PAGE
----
K2HPO4 and KH2PO4 were obtained from Fisher Chemicals Ltd., Loughborough, UK. Chloroform (HPLC grade), n-hexane and methanol were obtained from Rathburn Chemicals Ltd., Walkerburn, UK. Sulphuric acid was purchased from Scientific & Chemical Supplies Ltd., Bilston, UK. Methyl benzoate, KNO3, (NH4)2SO4, MgSO4.7H2O, NaCl, CuSO4.5H2O, MnSO4.5H2O, ZnSO4.5H2O, CaCl2, FeSO4 and (NH4)6Mo7O24
.4H2O were purchased from BDH Chemicals Ltd., Poole, UK.
Pure vegetable oil, from rapeseed, was obtained from a local supermarket. Waste frying oil was provided by a food establishment, which deep-fries chips and chicken. Heated oil was obtained by heating pure vegetable oil in an open container at 180°C for 1 week. 180°C is a common frying temperature (Costa et al. 2001). All oils were sterilised separately in a steam autoclave and added directly to fermentations. Since the oils were either refined or subjected to prolonged heating, only few spores were present in the oils. Speadplating of 1 ml of oil on TSA showed no colonies after incubation at 30°C for 24 hours.
Tryptone Soya Broth (TSB) contains distilled water, 17 g/l Tryptone, 3 g/l Soy Peptone, 5 gl/l NaCl, 2.5 g/l K2HPO4 and 2.5 g/l D-glucose.
Tryptone Soya Agar (TSA) contains distilled water, 15 g/l Tryptone, 5 g/l Soy Peptone, 5 g/l NaCl and 12 g/l Agar No. 2.
Basal Salts Medium (BSM) contains distilled water, 1 g/l K2HPO4, 1 g/l KH2PO4, 1 g/l KNO3, 1 g/l (NH4)2SO4, 0.1 g/l MgSO4.7H2O, 0.1 g/l NaCl, 10 ml/l Trace elements solution. Trace element solution has: 2 mg/l CaCl2, 2 mg/l CuSO4.5H2O, 2 mg/l MnSO4.5H2O, 2 mg/l ZnSO4.5H2O, 2 mg/l FeSO4, 2 mg/l (NH4)6Mo7O24.4H2O.
Basal Salts Agar (BSA) contains all ingredients of BSM and additionally 15 g/l Agar No. 2.
Nitrogen Concentration in Media
It has been reported that the nitrogen concentration in bacteriological media highly influences the production of intracellular PHAs (Khanna and Srivastava 2005b). From EDX (Energy Dispersive X-Ray) experiments it was found that TSB contains around 4.4 g/l of nitrogen. Most of this is probably available from short amino acids. From the chemical formulas of its constituents it was calculated that BSM contained approximately 0.35 g/l of nitrogen. The main nitrogen sources in BSM are nitrate and ammonium.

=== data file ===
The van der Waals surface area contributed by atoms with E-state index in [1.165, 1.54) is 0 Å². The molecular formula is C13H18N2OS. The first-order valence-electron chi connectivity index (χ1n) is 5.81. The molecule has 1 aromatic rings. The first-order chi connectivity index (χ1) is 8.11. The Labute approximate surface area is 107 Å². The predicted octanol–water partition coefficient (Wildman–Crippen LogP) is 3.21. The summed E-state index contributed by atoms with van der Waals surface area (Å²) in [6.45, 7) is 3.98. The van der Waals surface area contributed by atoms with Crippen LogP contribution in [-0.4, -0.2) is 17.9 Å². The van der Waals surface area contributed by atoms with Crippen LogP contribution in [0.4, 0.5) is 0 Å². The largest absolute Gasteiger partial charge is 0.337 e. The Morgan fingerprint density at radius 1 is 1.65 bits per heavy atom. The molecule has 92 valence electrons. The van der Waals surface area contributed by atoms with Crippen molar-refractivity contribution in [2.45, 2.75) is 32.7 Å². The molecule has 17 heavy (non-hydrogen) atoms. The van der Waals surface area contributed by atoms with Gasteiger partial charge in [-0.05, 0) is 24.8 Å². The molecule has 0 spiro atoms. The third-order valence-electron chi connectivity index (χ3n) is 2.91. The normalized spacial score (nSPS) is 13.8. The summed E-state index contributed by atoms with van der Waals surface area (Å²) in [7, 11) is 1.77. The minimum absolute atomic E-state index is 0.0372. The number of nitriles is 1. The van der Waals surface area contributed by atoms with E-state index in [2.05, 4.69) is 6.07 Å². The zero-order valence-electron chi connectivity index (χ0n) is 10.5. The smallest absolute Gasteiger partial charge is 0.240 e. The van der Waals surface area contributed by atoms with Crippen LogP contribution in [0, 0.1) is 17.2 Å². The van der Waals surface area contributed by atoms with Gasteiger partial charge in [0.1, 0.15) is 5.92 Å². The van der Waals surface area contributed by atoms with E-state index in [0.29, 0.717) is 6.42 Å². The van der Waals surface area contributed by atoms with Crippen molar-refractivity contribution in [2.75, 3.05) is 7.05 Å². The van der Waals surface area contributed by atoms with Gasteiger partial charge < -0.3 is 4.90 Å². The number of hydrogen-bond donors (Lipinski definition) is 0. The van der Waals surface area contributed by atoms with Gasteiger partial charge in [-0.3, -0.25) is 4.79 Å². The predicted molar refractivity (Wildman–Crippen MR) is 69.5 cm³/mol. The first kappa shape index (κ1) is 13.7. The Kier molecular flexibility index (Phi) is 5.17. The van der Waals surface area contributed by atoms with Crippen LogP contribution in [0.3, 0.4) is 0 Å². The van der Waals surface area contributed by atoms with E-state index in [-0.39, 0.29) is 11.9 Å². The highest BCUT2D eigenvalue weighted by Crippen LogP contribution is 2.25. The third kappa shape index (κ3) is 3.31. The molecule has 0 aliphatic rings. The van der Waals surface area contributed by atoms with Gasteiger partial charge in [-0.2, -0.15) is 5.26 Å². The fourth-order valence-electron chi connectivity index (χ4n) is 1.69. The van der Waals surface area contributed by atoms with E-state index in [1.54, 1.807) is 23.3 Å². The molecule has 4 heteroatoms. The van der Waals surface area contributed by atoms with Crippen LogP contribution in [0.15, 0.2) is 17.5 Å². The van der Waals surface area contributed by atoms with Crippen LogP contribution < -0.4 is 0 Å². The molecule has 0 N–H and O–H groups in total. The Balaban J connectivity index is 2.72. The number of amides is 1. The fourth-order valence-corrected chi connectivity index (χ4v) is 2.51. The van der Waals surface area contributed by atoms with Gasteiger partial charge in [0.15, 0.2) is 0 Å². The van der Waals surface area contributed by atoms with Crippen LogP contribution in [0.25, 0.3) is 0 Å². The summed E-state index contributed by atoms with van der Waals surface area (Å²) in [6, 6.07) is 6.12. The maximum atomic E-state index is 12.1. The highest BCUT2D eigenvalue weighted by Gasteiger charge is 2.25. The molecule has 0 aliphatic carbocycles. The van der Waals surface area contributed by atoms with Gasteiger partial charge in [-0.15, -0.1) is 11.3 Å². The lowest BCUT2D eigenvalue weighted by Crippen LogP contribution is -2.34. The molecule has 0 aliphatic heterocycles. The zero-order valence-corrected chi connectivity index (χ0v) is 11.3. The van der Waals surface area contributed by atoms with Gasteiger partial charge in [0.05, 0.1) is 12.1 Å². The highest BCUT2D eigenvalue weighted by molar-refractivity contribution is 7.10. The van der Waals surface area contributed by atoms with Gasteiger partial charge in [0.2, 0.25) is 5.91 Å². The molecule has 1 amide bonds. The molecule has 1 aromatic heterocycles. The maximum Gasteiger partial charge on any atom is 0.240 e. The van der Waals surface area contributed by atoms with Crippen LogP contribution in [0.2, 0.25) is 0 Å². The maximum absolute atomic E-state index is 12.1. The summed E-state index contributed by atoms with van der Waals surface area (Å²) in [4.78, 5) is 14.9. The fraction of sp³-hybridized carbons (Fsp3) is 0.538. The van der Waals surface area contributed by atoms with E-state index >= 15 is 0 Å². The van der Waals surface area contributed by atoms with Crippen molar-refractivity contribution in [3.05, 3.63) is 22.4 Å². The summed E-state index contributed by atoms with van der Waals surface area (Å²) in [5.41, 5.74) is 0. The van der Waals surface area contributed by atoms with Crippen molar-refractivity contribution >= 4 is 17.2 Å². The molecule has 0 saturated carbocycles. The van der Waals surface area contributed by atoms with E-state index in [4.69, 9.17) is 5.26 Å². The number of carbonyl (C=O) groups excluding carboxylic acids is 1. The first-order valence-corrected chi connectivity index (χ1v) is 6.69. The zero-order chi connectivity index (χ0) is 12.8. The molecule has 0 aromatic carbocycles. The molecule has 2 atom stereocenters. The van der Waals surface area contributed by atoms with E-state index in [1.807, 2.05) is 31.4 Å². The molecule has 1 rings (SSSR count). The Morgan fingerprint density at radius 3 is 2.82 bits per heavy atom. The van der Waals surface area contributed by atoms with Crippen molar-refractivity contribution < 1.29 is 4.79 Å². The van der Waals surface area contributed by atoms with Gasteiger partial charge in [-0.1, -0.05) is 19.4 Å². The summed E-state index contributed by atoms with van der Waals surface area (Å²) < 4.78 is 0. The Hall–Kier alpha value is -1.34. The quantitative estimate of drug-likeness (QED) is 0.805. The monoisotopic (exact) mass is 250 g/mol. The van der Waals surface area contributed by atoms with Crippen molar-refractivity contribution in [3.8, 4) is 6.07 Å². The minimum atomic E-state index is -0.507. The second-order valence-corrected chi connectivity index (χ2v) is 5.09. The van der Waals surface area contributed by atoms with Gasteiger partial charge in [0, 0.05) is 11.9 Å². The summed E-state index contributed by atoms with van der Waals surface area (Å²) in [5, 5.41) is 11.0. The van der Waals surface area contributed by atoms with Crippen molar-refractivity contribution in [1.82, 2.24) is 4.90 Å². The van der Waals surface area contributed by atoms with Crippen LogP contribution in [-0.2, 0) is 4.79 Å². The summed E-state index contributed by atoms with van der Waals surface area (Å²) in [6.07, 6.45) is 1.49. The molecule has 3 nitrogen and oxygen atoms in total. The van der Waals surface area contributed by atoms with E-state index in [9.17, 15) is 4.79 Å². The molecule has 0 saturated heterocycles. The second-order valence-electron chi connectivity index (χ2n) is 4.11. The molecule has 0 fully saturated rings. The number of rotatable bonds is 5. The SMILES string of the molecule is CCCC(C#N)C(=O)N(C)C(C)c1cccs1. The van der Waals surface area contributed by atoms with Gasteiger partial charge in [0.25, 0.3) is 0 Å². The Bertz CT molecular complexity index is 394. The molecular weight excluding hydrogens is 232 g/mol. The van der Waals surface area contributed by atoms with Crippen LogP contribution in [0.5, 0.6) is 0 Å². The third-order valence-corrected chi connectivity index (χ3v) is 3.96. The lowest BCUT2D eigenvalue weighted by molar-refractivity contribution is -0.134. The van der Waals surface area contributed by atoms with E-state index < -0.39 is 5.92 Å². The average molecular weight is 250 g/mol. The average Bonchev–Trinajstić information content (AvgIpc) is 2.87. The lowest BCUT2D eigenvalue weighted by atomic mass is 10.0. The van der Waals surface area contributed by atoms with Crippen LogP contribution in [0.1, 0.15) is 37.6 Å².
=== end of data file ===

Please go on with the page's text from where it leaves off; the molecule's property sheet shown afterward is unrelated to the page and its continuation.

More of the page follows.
Cupriavidus necator H16 (NCIMB 10442, ATCC 17699) was obtained from NCIMB, Aberdeen, United Kingdom, and subcultured on Tryptone Soya Agar (TSA).
25 ml of Tryptone Soya Broth (TSB) was inoculated from a single colony and incubated for approximately 24 hours at 30°C. Cultures were checked for purity by Gram staining and observed under a microscope at 1000 ×.
Batch fermentations were performed in Erlenmeyer flasks of 500 ml. The flasks were filled with 250 ml of medium, including the 25 ml TSB inoculum, resulting in an inoculation ratio of 10% (v/v). The initial viable cell number was 2.107-1.108 cfu/ml. Either a quantity of pure vegetable oil, heated vegetable oil or waste frying oil was added to the fermentation medium. The initial oil concentrations were 20 g/l. After addition of the oil, but before inoculation, the sterile medium was sonicated for 10 minutes to achieve a homogenised mixture.
All flasks were incubated in a rotary incubator (150 rpm) at 30°C and fermentations were stopped after certain times. All experiments were done in triplicate. The fermentation broth was centrifuged at 2500 × g for 10 minutes. The bacterial pellet was lyophilised and the supernatant kept for analysis.
Viable Cell Count and Total Cell Dry Weight
After ten-fold serial dilutions the number of viable cells was assessed by spread plating of 100 μl on TSA plates. To determine the total cell dry weight, a known volume of the fermentation broth was centrifuged at 2500 × g for 10 minutes and the supernatant was separated off. The bacterial pellet was lyophilised for 24 hours and weighed.
Determination of PHB content by Gas Chromatography
The amount of PHB in the bacterial biomass was determined using the method developed by Braunegg et al (1978). Additions made to the original method by Jan et al. (1994) and Yunji Xu (Koutinas et al. 2007) were implemented.